Friday, 30 December 2011

American Herring Gull/Dark Argentatus?

Four hours gull-watching yesterday at Backworth/Seghill began to produce some interesting individuals. First up is a 1st-winter 'Herring Gull' that bears more than a passing resemblance to 1st-winter American Herring Gull. I watched this individual for some 30+ minutes and made the notes below in the field; all images are once again Iphone-scoped hence the poor quality.
I didn't see this individual in flight nor did I see the underwing so unless it gets re-found and flight views/better images produced putting it in the box of either dark argentatus or smithsonianus with any certainty is difficult but from what I saw I believe it is at least as good a candidate as this though to provide some balance see here and anyone seriously interested in proving/disproving it may find this useful.


Compare the more typical 1st-winter 'Herring Gulls' left and below in the 1st image. Note the bill in the 2nd shot above, the basal half beginning to acquire a pinkish base.



Notes
1st-winter, dark almost uniform 'chocolate' brown, lacking  much tonal contrast between upperparts and underparts. Underparts showed some paleness around lower throat/upper breast but otherwise fairly uniform through to vent. Mantle/Scapulars showing some 1st-winter feathers, dark-centred (black) and fairly plain with little in the way of pale edges. Juvenile coverts dark, again showing little by way of paleness or barring. Greater coverts plainish brown based on outers with paler buff edges; inner greater coverts showed some barring.
Tertials dark centred with fairly narrow pale fringes, towards feather tips, the tertial step was obvious.Primaries black with faint pale tips. Tail-band appeared solidly dark and uppertail coverts were heavily barred as were the undertail coverts. Bill parallel edged without strong gonys angle, developing pink-ish base towards basal half. Legs dark pink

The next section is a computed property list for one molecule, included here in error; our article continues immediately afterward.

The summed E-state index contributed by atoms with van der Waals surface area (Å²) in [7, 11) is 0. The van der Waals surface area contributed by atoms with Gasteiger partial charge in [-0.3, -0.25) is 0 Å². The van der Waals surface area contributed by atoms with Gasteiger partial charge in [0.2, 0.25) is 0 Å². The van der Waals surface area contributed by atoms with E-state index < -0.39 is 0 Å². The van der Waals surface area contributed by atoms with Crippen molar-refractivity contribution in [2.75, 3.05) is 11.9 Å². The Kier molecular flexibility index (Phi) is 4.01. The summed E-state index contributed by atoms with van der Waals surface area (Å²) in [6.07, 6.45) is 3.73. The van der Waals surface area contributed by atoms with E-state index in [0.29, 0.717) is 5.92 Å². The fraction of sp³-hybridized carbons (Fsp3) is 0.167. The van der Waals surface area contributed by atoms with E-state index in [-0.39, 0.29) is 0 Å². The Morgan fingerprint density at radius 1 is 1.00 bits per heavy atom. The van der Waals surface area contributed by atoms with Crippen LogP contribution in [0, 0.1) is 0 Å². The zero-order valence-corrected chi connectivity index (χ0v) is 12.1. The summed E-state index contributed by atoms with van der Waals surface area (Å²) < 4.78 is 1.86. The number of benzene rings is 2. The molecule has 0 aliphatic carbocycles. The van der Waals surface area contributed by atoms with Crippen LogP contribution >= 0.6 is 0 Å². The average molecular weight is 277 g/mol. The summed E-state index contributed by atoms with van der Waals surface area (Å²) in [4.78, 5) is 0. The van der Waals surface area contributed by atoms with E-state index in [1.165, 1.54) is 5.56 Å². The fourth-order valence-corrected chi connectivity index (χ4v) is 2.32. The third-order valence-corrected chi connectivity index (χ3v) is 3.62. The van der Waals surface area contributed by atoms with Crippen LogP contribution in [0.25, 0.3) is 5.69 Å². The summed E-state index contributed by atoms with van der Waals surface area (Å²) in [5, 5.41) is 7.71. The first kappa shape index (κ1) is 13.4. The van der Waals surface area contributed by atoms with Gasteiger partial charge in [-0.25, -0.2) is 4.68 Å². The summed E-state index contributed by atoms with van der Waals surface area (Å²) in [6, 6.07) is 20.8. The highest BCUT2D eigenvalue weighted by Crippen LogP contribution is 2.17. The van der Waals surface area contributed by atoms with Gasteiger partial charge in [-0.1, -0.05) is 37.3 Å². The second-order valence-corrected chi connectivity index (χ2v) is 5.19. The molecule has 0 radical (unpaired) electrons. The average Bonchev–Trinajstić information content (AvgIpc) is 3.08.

6 comments:

Andrew Kinghorn said...

As a layman I would say this was an extremely good candidate for American Herring Gull. This bird is surely worth being put out as a possible Alan?

alan tilmouth said...

There has never been an 'East Coast' AHG so the balance of probability errs towards argentatus... until someone gets better images ;)

Andrew Kinghorn said...

It's almost as absurd as a Glaucous-winged Gull...oh...er ;)

Stewart said...

Looks a bit too mottled on the breast for me Alan. The images of distinctive 'smickers' ( do you like it, I have all the jargon) have a more bonxie /south polar coloured, quite plain underparts, lacking that vermiculation. Saying that, I bet in the states you get HGs that look just like some agrgentatus too...

Unless you can get frame filling shots of it on the deck and in flight, its best to leave it as 'H gull race /sp'. As we have discussed before, not all birds can be assigned to a race. If they could, especially with large gulls, their taxonomy would be a doddle!

alan tilmouth said...

Certainly the classic (easier to identify) smiths are either early juveniles with the 'velvet' underparts or later into 1st-winter with the more obvious bill pattern combined with other features.

I'm not going to get frame fillers of this, large flock/centre of the field = unapproachable, but maybe someone with better digi kit might.

As it stands it wouldn't get accepted by my mother let alone a Rarities Committee and I understand not only the balance of probability as well as the difficulty of establishing any certainty here but as Andrew astutely pointed out if somebody had assigned the GWG last year to just a 'funny looking Herring Gull'.....

Anyway I have to have some justification for spending hours at the tip :0

Stewart said...

Far better just take your Christmas wrappings and forget the gulls ;)

As for the Glaucous winged being a funny Herring gull, was that my mothers record :))